On Nicholas Moore

Peter Howarth: Nicholas Moore, 24 September 2015

... what poetry always does. So the singing clowns who fail to amuse Baudelaire’s bored young prince reappear in Moore as Elvis, Charlie Chaplin, Dylan Thomas, Louis Armstrong, Brenda Lee or Spike Milligan. It’s now the Ku Klux Klan, the Nazis, Biafra, Mosley and the fashionable dramas of ‘Kitchen-Sink Sade-Marats’ whose atrocious crimes fail to ...

At the British Museum

Peter Campbell: London 1753, 25 September 2003

... goes there,’ Horace Walpole reported. ‘You can’t set your foot without treading on a Prince, or Duke of Cumberland.’ These colourful pleasures are shown in black and white, for this is an exhibition dominated by engravings. Reynolds’s portrait of Garrick being tugged right and left by Comedy and Tragedy is here, but as a ...

At Chantilly

Peter Campbell: Horses, 21 September 2006

... than the 19th-century château itself. They were built to a design by Jean Aubert for the seventh prince de Condé in the early 1700s. He believed he would be reincarnated as a horse. That story, which wanders from guidebook to guidebook, seems to offer as good an insight as one is going to get into the prince’s mind. In ...

At Tate Britain

Peter Campbell: James Gillray, 21 June 2001

... matter waiting every morning to be chopped and shaped keeps the old knives bright. Napoleon, the Prince of Wales and any number of politicians (some of whom, like Canning, eagerly solicited an appearance in his prints) all collected cartoons – and politicians’ offices and lavatories today are decorated with them. The cartoonist is condemned to chastise a ...

At Dulwich Picture Gallery

Peter Campbell: David Wilkie, 31 October 2002

... for the financier John Julius Angerstein (who paid 800 guineas) The Village Holiday; for the Prince Regent Blind Man’s Buff (finished 1813). Wilkie became an associate and then a member of the Royal Academy while very young; he was knighted and made a painter to the King. He was well-rewarded as a portraitist. Personally he was unprepossessing. This ...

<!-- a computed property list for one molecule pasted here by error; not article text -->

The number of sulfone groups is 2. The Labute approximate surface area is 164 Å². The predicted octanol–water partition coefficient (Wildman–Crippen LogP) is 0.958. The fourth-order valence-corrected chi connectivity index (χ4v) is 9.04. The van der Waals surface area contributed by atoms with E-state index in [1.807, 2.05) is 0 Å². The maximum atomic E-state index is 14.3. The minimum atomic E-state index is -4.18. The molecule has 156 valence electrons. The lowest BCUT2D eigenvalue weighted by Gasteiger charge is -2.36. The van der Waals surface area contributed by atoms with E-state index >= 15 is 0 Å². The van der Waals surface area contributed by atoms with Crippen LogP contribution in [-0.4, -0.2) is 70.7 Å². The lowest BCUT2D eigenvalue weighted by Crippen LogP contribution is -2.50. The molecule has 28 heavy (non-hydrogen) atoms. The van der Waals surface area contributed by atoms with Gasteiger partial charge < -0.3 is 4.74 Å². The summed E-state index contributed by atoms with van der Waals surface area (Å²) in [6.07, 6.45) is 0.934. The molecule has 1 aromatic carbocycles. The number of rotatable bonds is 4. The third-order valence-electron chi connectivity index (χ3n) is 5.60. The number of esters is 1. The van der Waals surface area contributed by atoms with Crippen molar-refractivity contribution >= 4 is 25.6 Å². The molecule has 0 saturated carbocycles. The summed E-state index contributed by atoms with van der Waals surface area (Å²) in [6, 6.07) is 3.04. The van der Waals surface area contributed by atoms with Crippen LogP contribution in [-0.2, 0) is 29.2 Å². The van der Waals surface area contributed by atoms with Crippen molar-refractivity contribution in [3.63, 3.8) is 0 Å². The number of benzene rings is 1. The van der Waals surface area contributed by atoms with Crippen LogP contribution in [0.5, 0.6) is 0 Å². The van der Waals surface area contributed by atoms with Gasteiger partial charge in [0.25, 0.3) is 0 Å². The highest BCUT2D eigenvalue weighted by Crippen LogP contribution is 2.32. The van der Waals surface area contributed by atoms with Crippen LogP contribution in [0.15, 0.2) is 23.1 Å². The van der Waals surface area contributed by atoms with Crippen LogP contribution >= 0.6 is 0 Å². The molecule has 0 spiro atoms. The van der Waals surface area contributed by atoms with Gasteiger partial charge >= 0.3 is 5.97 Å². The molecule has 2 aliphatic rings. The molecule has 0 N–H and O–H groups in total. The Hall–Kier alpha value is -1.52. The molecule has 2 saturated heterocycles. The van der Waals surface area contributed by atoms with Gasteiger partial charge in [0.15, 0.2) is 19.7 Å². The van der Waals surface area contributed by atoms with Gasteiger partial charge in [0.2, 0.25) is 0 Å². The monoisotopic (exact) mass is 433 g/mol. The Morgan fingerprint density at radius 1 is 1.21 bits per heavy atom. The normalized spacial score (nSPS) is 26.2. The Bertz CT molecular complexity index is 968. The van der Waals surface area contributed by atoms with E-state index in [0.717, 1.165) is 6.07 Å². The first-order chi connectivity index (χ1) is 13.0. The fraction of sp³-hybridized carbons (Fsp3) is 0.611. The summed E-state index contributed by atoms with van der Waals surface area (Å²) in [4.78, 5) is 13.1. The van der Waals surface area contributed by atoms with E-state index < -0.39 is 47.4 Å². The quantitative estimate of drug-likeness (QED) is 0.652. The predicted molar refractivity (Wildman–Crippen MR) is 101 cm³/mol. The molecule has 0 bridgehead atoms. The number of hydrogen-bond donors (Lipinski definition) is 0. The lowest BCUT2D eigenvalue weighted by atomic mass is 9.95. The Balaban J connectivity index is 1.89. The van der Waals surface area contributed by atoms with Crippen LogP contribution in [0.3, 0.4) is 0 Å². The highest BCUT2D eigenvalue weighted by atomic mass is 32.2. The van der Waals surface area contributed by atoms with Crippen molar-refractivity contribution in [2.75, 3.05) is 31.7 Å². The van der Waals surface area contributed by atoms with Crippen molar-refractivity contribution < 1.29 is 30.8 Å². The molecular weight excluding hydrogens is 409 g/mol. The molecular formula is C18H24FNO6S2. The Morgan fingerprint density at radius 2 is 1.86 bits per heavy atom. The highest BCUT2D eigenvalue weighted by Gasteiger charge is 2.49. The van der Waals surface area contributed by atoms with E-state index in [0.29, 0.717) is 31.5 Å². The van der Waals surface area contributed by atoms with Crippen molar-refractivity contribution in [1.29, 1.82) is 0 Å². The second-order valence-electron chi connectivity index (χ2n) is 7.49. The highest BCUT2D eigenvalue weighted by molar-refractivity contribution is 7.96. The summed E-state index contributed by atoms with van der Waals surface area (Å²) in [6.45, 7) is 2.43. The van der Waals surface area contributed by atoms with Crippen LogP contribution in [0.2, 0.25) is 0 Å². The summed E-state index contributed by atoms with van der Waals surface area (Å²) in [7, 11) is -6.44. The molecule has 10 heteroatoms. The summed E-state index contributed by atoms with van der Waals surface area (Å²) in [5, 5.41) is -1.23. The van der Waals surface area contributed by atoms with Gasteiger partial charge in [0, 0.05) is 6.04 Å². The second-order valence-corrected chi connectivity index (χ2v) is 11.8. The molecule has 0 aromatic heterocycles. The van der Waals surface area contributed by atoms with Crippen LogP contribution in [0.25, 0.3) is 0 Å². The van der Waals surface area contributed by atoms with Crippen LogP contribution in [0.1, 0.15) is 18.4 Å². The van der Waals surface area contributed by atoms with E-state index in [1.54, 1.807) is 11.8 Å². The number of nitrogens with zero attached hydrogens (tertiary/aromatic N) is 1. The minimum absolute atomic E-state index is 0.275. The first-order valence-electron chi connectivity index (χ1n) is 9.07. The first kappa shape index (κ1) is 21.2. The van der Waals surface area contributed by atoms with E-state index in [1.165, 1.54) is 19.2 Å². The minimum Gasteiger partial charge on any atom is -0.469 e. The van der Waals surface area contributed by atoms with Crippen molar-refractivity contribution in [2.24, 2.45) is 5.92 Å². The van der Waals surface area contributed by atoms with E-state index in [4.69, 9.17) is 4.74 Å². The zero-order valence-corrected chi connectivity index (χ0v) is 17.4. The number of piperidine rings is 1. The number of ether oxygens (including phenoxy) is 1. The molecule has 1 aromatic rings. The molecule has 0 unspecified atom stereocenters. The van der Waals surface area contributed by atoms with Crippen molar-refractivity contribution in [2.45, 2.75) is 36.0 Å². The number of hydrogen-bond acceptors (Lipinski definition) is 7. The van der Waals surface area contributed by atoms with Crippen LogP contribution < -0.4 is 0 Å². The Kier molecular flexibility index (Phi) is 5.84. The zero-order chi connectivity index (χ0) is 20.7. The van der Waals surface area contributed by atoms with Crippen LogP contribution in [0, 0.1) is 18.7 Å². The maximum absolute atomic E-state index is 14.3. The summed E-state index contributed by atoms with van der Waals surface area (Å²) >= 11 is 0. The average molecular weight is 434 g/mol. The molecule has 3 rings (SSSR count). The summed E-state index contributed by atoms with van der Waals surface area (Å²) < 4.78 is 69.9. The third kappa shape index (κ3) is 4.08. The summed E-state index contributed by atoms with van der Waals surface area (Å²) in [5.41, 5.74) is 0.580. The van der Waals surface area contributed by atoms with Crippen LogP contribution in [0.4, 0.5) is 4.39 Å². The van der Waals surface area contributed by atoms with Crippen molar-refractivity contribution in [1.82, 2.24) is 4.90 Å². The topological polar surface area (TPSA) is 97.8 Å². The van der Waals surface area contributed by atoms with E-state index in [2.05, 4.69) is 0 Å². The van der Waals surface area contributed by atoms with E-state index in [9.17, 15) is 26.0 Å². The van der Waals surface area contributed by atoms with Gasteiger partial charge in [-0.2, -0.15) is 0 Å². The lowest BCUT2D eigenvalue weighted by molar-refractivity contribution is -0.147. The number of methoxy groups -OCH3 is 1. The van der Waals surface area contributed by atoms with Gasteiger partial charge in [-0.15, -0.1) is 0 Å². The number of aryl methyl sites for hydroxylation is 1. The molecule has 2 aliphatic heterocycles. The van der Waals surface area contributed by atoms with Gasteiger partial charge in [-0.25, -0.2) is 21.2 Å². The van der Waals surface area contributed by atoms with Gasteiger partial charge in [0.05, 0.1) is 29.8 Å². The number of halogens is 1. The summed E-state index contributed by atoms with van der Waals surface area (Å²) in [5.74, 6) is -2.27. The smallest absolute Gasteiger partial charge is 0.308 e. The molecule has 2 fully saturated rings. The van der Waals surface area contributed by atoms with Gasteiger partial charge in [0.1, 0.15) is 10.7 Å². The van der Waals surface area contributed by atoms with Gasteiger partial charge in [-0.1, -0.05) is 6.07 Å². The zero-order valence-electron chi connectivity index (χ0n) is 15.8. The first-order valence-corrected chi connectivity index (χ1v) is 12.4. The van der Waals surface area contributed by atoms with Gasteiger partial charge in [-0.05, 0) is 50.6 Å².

At Tate Britain

Peter Campbell: Turner's Rigi watercolours, 8 March 2007

... glaciers. The discordant presence of the English tourists becomes central to the story when the prince is shocked by the meanness of the smart, rich English, listening on the hotel balcony but giving no money to the itinerant musician who sings to them about climbing Mount Rigi. Turner, illustrator of travel books as well as painter, benefited from the ...

At Tate Britain

Peter Campbell: Holbein, 19 October 2006

... craftsmanship of his rendering of detail tends to mask. It is as though the spirit of a prince-painter, like Titian, were trammelled by the rich burden of a craftsman’s skills and ...

Crotchet Castles

Peter Campbell, 6 December 1984

William Kent 
by Michael Wilson.
Routledge, 276 pp., £30, July 1984, 0 7100 9983 5
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James Gibbs 
by Terry Friedman.
Yale, 362 pp., £40, November 1984, 0 300 03172 6
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Sir John Soane, Architect 
by Dorothy Stroud.
Faber, 300 pp., £32, May 1984, 9780571130504
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The Later Paintings and Drawings of John Constable 
by Graham Reynolds.
Yale, 880 pp., £140, October 1984, 0 300 03151 3
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... universal extra-professional unpopularity of architects (what other Royal Institution could the Prince of Wales put the boot into with such sure expectation of applause?) is no new phenomenon. Distrust of the man who knows what you want better than you know it yourself goes back at least as far as the 17th century. Roger North, an amateur architect whose ...